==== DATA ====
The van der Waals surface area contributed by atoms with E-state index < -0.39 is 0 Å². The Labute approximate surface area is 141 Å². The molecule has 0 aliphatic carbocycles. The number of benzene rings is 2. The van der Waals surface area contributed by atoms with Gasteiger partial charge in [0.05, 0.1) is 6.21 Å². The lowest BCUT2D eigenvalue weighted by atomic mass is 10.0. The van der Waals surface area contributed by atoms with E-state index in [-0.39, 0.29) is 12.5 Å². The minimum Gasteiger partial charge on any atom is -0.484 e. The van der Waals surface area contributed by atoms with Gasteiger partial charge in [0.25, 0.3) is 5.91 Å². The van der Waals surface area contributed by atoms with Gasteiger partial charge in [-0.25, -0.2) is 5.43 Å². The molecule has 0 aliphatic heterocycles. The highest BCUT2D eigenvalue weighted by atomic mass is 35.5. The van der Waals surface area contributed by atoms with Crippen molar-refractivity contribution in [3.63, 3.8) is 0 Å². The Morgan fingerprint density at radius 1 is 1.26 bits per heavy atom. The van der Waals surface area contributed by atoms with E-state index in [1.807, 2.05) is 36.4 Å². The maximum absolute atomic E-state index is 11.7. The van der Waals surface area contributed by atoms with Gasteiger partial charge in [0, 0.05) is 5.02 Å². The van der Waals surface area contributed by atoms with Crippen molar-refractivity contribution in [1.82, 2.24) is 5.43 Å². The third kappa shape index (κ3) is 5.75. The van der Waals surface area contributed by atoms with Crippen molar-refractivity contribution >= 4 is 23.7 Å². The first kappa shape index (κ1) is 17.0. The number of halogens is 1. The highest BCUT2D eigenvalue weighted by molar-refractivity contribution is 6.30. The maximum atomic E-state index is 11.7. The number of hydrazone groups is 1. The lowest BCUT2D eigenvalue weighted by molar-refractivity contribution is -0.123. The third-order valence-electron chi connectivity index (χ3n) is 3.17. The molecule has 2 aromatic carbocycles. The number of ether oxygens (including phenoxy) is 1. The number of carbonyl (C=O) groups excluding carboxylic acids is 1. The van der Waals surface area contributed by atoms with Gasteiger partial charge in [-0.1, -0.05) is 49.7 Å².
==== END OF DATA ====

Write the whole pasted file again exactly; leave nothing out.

The van der Waals surface area contributed by atoms with E-state index < -0.39 is 0 Å². The Labute approximate surface area is 141 Å². The molecule has 0 aliphatic carbocycles. The number of benzene rings is 2. The van der Waals surface area contributed by atoms with Gasteiger partial charge in [0.05, 0.1) is 6.21 Å². The lowest BCUT2D eigenvalue weighted by atomic mass is 10.0. The van der Waals surface area contributed by atoms with E-state index in [-0.39, 0.29) is 12.5 Å². The minimum Gasteiger partial charge on any atom is -0.484 e. The van der Waals surface area contributed by atoms with Gasteiger partial charge in [0.25, 0.3) is 5.91 Å². The van der Waals surface area contributed by atoms with Gasteiger partial charge in [-0.25, -0.2) is 5.43 Å². The molecule has 0 aliphatic heterocycles. The highest BCUT2D eigenvalue weighted by atomic mass is 35.5. The van der Waals surface area contributed by atoms with Crippen molar-refractivity contribution in [3.63, 3.8) is 0 Å². The Morgan fingerprint density at radius 1 is 1.26 bits per heavy atom. The van der Waals surface area contributed by atoms with E-state index in [1.807, 2.05) is 36.4 Å². The maximum absolute atomic E-state index is 11.7. The van der Waals surface area contributed by atoms with Gasteiger partial charge in [0, 0.05) is 5.02 Å². The van der Waals surface area contributed by atoms with Crippen molar-refractivity contribution in [1.82, 2.24) is 5.43 Å². The third kappa shape index (κ3) is 5.75. The van der Waals surface area contributed by atoms with Crippen molar-refractivity contribution >= 4 is 23.7 Å². The first kappa shape index (κ1) is 17.0. The number of halogens is 1. The highest BCUT2D eigenvalue weighted by molar-refractivity contribution is 6.30. The maximum atomic E-state index is 11.7. The number of hydrazone groups is 1. The lowest BCUT2D eigenvalue weighted by molar-refractivity contribution is -0.123. The third-order valence-electron chi connectivity index (χ3n) is 3.17. The molecule has 2 aromatic carbocycles. The number of ether oxygens (including phenoxy) is 1. The number of carbonyl (C=O) groups excluding carboxylic acids is 1. The van der Waals surface area contributed by atoms with Gasteiger partial charge in [-0.1, -0.05) is 49.7 Å².